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Old Iron Connoisseur
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Discussion Starter · #1 ·
I know that in the past some have asked about split rims. While I was mounting up some 16x6.50-8 turfs yesterday I figured I'd pop a few pictures to help others out.

First, make sure the rims are clean! Working with a rusty, dirty old rim will make the job very hard. Spend the time to clean and repaint your rims. I speak from experience on this one.

Second, get new tubes if they are over 2 years old. I know times are tight but again this will make life much easier.

Third, used good bolts. The last thing you want to do is get the rim compressed and then fight your split bolts to get the nut started.

Forth, lube the tire bead. I use tire wet as I normally have it in the shop somewhere and I find it allows me to make slight adjustments in the splits as I compress them. You can use dish soap and water, glass cleaner, anything helps.

Fifth, use a valve stem tool to hold the tube valve stem. With compressing the rim halves, lining up the rims, and not pinching the tubes you don't want to have to worry about the tube falling into the tire. Not 100% necessary, but I find it nice not to worry about it.

Sixth, use line up tools. A few screw drivers, steel rod, something! I find this makes it very easy to just press the rim down and get some bolts started. Then before you tighten them down you can use the line up rods to make slight adjustments to make sure the rim splits are even.

Since I left the camera in large mode.. just click HERE and HEREfor pictures of the assembly.
 

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I Love All Color Tractors
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22,321 Posts
All good advice. :fing32:

Thanks for posting and sharing the photos.
 

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Just added duals to my L8. The valve stem hole was rusted out, so I got a big outside diameter washer and welded it to the outside of the rim, still had good metal where I welded it. Bead blasted the inside and outside of the rims and used JB Weld to fill in any rust pits, smoothed out the JB Weld and primed and painted them. I used "O" ring lube to lube the tire beads and the rims. I put the rims on my milling machine table and used 3 long pieces of all thread rods to keep everything lined up. Made a tool out of metal banding material bent at 90 degrees and used this tool to slip between the rim flanges to insure the tube were not getting pinched while pulling the 2 rims together. Put a rag under the rim that is against the milling table insures you will not scratch the new paint. I also add a little talc to the tubes to insure they slid inside the tire easily. I inlflate them several times with the valve core out to seat the tire and tube. Put the valve core in and inflate and your are good to go.

BUD
 

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Old Iron Connoisseur
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2,785 Posts
Discussion Starter · #4 ·
Just added duals to my L8. The valve stem hole was rusted out, so I got a big outside diameter washer and welded it to the outside of the rim, still had good metal where I welded it. Bead blasted the inside and outside of the rims and used JB Weld to fill in any rust pits, smoothed out the JB Weld and primed and painted them. I used "O" ring lube to lube the tire beads and the rims. I put the rims on my milling machine table and used 3 long pieces of all thread rods to keep everything lined up. Made a tool out of metal banding material bent at 90 degrees and used this tool to slip between the rim flanges to insure the tube were not getting pinched while pulling the 2 rims together. Put a rag under the rim that is against the milling table insures you will not scratch the new paint. I also add a little talc to the tubes to insure they slid inside the tire easily. I inlflate them several times with the valve core out to seat the tire and tube. Put the valve core in and inflate and your are good to go.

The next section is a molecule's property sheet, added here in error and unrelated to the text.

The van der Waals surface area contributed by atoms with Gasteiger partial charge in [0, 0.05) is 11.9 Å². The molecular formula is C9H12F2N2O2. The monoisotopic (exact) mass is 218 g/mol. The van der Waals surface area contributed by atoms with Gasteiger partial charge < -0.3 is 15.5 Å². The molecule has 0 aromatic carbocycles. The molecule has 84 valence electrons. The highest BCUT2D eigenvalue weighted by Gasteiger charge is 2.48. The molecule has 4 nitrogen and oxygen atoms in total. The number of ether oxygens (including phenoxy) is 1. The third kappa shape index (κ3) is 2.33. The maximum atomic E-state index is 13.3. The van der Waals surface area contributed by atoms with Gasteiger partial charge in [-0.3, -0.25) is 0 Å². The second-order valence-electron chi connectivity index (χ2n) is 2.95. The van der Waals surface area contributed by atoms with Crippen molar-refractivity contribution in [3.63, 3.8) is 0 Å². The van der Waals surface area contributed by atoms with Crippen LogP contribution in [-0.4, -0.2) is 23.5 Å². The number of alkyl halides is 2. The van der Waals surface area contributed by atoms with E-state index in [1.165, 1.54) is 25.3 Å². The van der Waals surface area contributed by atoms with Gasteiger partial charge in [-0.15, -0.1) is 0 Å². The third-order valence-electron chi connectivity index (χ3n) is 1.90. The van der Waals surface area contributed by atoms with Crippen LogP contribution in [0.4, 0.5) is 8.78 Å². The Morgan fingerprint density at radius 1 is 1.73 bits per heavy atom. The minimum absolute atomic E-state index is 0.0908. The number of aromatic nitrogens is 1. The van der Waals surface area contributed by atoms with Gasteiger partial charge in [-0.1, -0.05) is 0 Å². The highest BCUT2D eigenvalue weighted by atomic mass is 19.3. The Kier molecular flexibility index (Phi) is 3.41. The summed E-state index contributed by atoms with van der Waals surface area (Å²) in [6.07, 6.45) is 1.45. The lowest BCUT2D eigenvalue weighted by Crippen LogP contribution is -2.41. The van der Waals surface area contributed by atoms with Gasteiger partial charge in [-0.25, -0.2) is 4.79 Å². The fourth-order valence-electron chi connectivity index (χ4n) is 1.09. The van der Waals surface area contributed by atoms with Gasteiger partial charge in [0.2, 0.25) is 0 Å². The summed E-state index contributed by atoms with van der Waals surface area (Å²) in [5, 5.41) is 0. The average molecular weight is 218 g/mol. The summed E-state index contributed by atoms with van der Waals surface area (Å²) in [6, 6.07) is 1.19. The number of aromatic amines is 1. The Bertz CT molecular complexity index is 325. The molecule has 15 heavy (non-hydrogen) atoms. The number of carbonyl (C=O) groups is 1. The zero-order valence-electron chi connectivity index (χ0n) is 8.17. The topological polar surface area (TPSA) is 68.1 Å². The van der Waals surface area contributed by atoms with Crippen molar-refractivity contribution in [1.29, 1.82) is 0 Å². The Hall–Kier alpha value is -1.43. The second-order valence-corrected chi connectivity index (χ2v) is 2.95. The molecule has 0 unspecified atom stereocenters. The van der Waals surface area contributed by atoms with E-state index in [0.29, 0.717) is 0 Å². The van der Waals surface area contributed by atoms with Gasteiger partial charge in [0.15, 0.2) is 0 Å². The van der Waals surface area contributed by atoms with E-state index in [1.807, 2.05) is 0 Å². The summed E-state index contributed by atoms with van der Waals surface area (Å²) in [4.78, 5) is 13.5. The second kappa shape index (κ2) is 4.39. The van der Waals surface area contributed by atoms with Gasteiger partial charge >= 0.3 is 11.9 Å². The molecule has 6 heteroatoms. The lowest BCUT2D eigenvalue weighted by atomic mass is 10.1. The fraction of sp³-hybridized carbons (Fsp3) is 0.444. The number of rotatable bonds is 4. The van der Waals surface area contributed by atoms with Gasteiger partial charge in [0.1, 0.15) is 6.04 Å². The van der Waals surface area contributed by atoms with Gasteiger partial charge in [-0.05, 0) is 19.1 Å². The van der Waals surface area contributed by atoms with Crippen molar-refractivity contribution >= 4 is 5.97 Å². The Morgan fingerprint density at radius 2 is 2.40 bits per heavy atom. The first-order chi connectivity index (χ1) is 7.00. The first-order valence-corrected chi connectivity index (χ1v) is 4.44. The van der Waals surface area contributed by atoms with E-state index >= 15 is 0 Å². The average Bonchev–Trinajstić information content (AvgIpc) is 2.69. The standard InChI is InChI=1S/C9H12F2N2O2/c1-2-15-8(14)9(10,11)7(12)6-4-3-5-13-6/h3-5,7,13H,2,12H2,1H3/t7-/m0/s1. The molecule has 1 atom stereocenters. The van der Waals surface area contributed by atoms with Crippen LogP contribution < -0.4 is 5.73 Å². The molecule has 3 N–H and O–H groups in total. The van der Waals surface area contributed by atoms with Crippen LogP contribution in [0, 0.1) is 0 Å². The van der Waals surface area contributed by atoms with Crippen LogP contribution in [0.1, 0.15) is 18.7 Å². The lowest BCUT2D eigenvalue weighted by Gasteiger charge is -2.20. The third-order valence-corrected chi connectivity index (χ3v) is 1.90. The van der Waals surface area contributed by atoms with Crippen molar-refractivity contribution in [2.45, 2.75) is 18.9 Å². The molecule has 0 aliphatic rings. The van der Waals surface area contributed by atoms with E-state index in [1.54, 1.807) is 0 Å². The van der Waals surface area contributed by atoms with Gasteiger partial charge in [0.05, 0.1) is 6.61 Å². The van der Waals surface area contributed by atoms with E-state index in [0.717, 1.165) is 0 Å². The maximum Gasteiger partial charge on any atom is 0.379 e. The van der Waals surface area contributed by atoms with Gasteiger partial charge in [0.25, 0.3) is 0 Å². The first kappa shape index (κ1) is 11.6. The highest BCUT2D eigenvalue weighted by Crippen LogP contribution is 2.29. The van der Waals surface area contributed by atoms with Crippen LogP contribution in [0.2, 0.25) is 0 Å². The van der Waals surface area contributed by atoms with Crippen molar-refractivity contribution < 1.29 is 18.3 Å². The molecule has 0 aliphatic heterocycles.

BUD
Bud-

O-ring lube, milling machine... :not_worth

Good point about the rag under the bottom rim... I have them all over the wooden work bench. I often forget the powder too... 95% of the time the tubes are new and they are already lightly powdered for me and adding about removing the valve core. Helps to let the air between the tube and tire escape and the tube to sort itself out. Great points you add. Thanks for alternative ways of attacking the problem with threaded rod and such.

Same basic idea I think... you just have the facilities to do it a bit more professionally than I do. :fing32:
 

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Jimmy, I restore Hit&Miss engines and I am always having to machine something. You can mark the 3 holes on a piece of plywood and bolt the all thread through the plywood and use this jig to align the rims. Lathe, mill, bead blaster, and a 4200 PSI pressure washer makes life a lot easier.

BUD
 

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Old Iron Connoisseur
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Discussion Starter · #6 ·
I have access to a blast cabinet. Several commercial pressure washers (3500 psi at 4 gpm) Good friend has a mill and a lathe.. also good friends with the local machine shop. Through some old John Deere's, hit and miss, old military vehicles, etc... I just dream of a shop big enough to house the tools and still be able to move around. Right now I'm stuck in a 16' x 16' shop on a single 15 amp circuit at the house. To do much of anything I have to take a ride.
 
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